We get what we vote for. Right now - the public doesn't seem to happy with very many of those representing us. What does it say about us as voters?

The two candidates refrained from offering solutions to a problem they have not had time to study. Which didn't stop McCain, a self-described economic non-expert, from "suspending his campaign" and rushing to Washington to help. Which led Bush to call his photo-op "meeting of the leaders," which Obama also had to attend.

The relevant committees in the House and Senate contain many legislators who are experts in banking and finance. What they did wrong, in my opinion, was to spend day after day talking with Paulson and Bernanke before consulting with any of the dozens of alternative opinions put forth by other economists.

Re: A parliamentary system. Yes, please!! One of the bad results of our current system is that people like Paulson and Bernanke are presidential appointees. They are Wall Street guys and understand and sympathize with the Wall Street point of view. I am told also that some school districts no longer teach civics to young Americans, for what possible reason I do not know.

"I assume that the smartest and best-intentioned people in the world don't really know, for sure, what is the best way to minimize the danger to the economy."

>Of course not -- "the economy" is made up of so many disparate factors it impossible to control it, let alone "know" what will accomplish that.

"Right now, I want someone I can trust in charge. I don't know who that is but I know it is not President Bush."

>Never going to happen...especially for those who never were willing to trust Bush in the first place, and for those who have long since realized that the silliest thing anyone can do is trust any politician. And even God doesn't do too well with many people. Maybe mom and dad?

"I have written this before but I wish I had written it 10 times more often: The national debt is no joke, but it is treated as a joke."

>It's no joke, but it's no great worry, either. If one considers what portion of the gross national product it is, or even what percentage of annual tax revenues, most individuals who own a home have a greater percentage of debt vs total annual income than the government. And, just like us when we take out a mortgage payable over 30 years, it will be paid off in cheaper dollars if history is any indicator. Get a grip, I say.

"Now that we are in a position where we may have to put $700 billion to $1 trillion on our kids' credit card all at once, I ask this question: Has there been no time over recent decades when times were good enough that we could have reduced the debt to get ready for this moment?"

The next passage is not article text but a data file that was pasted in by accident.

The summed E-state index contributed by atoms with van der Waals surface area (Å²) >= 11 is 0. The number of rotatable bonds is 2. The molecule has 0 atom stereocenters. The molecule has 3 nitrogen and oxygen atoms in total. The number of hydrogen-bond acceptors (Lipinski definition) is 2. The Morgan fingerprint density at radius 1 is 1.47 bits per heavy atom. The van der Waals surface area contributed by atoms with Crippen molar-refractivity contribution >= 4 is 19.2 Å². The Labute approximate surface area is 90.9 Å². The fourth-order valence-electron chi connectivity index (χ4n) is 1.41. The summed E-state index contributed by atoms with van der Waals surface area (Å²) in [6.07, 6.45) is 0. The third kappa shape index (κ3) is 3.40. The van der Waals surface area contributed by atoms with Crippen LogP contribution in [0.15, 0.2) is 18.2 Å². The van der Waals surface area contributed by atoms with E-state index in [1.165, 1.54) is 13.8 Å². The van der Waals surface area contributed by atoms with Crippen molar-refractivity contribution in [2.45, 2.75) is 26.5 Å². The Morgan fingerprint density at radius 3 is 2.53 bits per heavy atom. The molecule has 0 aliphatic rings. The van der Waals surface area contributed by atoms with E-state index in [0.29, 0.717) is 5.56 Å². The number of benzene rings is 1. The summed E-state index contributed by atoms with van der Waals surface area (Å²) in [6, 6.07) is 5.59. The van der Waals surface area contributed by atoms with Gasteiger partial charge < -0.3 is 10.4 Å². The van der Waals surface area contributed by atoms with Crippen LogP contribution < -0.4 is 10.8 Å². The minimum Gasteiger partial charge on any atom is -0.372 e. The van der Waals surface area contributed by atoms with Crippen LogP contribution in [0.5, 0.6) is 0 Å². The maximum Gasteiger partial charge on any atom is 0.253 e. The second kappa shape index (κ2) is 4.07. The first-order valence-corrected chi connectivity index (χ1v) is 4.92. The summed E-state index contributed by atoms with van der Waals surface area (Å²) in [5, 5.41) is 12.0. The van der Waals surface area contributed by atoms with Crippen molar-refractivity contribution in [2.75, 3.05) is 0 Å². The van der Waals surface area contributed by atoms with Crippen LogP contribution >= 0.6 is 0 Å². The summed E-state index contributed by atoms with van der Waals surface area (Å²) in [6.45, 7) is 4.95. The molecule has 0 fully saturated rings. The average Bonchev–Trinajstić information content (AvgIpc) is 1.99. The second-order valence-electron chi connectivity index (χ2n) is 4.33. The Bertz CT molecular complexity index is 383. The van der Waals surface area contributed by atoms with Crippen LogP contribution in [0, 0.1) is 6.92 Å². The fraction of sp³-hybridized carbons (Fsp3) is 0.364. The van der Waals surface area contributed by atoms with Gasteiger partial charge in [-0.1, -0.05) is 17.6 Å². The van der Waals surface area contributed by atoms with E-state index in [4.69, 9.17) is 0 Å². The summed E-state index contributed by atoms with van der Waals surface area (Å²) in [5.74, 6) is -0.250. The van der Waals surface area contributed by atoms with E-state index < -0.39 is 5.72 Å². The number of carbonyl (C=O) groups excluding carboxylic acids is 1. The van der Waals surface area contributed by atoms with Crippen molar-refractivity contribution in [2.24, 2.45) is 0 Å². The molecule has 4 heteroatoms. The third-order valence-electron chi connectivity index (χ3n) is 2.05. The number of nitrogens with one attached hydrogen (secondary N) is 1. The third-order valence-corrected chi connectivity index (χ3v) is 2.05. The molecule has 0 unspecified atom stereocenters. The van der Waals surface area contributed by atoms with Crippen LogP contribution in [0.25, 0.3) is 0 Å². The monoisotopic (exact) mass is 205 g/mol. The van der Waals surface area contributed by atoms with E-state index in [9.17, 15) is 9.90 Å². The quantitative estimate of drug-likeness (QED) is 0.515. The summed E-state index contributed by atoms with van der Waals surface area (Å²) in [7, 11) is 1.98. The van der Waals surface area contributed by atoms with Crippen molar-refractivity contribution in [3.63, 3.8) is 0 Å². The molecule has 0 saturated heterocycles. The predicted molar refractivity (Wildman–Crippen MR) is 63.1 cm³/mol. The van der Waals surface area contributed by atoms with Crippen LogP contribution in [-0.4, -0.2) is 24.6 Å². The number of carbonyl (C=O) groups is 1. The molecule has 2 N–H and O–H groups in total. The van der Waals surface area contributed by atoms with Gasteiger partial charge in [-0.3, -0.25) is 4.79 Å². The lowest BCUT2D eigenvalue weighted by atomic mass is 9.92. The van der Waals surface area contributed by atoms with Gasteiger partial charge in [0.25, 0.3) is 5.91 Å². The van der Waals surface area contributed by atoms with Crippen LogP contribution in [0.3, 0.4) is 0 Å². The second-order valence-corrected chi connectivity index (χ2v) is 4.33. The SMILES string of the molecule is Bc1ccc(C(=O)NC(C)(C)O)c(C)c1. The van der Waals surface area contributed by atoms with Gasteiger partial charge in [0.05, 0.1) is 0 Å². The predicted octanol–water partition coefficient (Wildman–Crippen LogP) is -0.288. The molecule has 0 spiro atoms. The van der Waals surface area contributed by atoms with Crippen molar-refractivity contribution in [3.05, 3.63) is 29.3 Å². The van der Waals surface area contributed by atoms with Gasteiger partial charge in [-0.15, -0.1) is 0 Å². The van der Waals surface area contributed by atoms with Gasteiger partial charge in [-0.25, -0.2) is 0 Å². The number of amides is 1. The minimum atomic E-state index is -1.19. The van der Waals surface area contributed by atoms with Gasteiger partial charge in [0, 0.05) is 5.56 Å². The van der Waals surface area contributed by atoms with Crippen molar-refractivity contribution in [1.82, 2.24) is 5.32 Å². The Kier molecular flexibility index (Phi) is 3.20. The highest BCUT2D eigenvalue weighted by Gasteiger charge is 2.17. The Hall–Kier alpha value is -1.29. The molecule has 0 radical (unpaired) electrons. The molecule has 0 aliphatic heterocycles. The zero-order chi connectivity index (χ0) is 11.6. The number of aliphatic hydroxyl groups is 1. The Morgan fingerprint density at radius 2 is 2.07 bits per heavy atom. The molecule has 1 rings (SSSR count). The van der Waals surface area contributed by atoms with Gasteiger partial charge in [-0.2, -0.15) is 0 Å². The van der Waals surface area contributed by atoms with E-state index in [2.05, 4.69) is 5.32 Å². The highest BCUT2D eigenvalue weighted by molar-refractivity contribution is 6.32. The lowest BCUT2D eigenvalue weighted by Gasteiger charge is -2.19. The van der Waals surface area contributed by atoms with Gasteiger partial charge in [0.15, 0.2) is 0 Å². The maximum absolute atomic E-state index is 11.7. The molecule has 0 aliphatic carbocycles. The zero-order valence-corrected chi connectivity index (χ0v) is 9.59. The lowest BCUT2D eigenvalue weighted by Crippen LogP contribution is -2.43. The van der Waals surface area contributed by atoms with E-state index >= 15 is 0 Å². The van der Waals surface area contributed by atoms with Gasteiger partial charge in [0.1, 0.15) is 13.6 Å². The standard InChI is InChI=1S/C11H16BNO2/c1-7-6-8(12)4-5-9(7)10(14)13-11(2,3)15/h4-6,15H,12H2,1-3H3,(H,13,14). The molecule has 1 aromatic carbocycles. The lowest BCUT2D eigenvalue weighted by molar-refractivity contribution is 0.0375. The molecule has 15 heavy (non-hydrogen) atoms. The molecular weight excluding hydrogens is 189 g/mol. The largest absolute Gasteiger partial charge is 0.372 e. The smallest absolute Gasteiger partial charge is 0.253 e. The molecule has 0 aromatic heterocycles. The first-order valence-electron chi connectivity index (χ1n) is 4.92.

>And as for this 700 trillion business, it would be a real worry if it were going for spending, as for a war (which at least gives people work) or welfare programs, where nothing is left once the money is disbursed.

>What the government is proposing to do here is BUY OWNERSIP of a bunch of mortgages backed up by REAL property. All they have to do is give these people a realistic interest rate and many of them will be happy to pay their mortgages off at face value and continue to live in their homes. For those who don't pay, all that the government needs to do is sit on the properties for a while until values recover.

>Which they will, because they're not making any more land.

>It all depends, of course, on how wisely the government buys these mortgages. If they pay face value they are fools -- and the irresponsible bankers will laugh all the way home.

>The banks who lent the money with little or no caution and the REITS who bought them with little examination SHOULD pay the price -- in heavily discounted purchase prices for the loans. (The worst offenders may still go belly-up -- as they should.)

>This is my principal area of concern, and "trust me" coming from a government employee does not sit well. Nor does "oversight" by a bunch of politicians, for that matter.

>A stipulation in the authorizing legislation that no more than 50% or 75% of face value would be paid as a maximum for a mortgage would make me a lot more comfortable than the package now being considered.

>But even the current package is not likely to cost us, the tax payers, over $50 billion in the end.

>And most of that will have been spent for the outrageous bureaucracy that is sure to flower in this rain of government dollars.

>To sum up briefly, I believe what we do know is enough to motivate taking some action to intervene. And of course I would never trust government or politicians to do it wisely. But what is being discussed is truly an "investment" (and not in the dem sense") where the funds will be returned when the acquired assets are eventually sold, just as with a house. And I think it is little short of marvelous that -- for a change -- the government will have some real collateral underlying its debt.